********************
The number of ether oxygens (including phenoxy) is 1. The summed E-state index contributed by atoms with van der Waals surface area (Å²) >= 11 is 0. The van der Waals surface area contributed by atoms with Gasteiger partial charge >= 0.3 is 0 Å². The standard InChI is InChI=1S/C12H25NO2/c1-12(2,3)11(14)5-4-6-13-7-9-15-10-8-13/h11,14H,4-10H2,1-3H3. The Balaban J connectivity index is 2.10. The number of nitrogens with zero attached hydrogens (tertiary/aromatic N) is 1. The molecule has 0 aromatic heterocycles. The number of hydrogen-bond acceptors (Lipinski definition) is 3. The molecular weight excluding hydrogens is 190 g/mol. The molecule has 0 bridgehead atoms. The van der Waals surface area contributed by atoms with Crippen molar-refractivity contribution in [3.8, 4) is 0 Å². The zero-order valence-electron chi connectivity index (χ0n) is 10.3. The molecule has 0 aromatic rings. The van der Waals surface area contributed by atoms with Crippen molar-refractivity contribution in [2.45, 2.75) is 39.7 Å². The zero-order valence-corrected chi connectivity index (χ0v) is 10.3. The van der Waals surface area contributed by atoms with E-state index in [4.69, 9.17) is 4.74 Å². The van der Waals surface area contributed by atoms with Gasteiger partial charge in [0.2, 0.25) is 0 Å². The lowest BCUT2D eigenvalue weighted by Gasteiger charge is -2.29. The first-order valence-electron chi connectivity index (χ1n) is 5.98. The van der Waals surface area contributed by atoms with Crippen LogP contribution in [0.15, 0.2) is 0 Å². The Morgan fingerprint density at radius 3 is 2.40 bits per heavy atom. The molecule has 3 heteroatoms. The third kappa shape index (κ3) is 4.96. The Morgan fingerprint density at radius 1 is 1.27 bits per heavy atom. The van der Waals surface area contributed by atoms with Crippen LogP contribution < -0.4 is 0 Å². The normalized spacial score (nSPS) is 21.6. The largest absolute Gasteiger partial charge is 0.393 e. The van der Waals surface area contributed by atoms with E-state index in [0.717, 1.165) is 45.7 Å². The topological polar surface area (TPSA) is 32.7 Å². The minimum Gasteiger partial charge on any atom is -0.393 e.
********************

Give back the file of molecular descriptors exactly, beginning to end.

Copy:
The number of ether oxygens (including phenoxy) is 1. The summed E-state index contributed by atoms with van der Waals surface area (Å²) >= 11 is 0. The van der Waals surface area contributed by atoms with Gasteiger partial charge >= 0.3 is 0 Å². The standard InChI is InChI=1S/C12H25NO2/c1-12(2,3)11(14)5-4-6-13-7-9-15-10-8-13/h11,14H,4-10H2,1-3H3. The Balaban J connectivity index is 2.10. The number of nitrogens with zero attached hydrogens (tertiary/aromatic N) is 1. The molecule has 0 aromatic heterocycles. The number of hydrogen-bond acceptors (Lipinski definition) is 3. The molecular weight excluding hydrogens is 190 g/mol. The molecule has 0 bridgehead atoms. The van der Waals surface area contributed by atoms with Crippen molar-refractivity contribution in [3.8, 4) is 0 Å². The zero-order valence-electron chi connectivity index (χ0n) is 10.3. The molecule has 0 aromatic rings. The van der Waals surface area contributed by atoms with Crippen molar-refractivity contribution in [2.45, 2.75) is 39.7 Å². The zero-order valence-corrected chi connectivity index (χ0v) is 10.3. The van der Waals surface area contributed by atoms with E-state index in [4.69, 9.17) is 4.74 Å². The van der Waals surface area contributed by atoms with Gasteiger partial charge in [0.2, 0.25) is 0 Å². The lowest BCUT2D eigenvalue weighted by Gasteiger charge is -2.29. The first-order valence-electron chi connectivity index (χ1n) is 5.98. The van der Waals surface area contributed by atoms with Crippen LogP contribution in [0.15, 0.2) is 0 Å². The Morgan fingerprint density at radius 3 is 2.40 bits per heavy atom. The molecule has 3 heteroatoms. The third kappa shape index (κ3) is 4.96. The Morgan fingerprint density at radius 1 is 1.27 bits per heavy atom. The van der Waals surface area contributed by atoms with Crippen LogP contribution < -0.4 is 0 Å². The normalized spacial score (nSPS) is 21.6. The largest absolute Gasteiger partial charge is 0.393 e. The van der Waals surface area contributed by atoms with E-state index in [0.717, 1.165) is 45.7 Å². The topological polar surface area (TPSA) is 32.7 Å². The minimum Gasteiger partial charge on any atom is -0.393 e.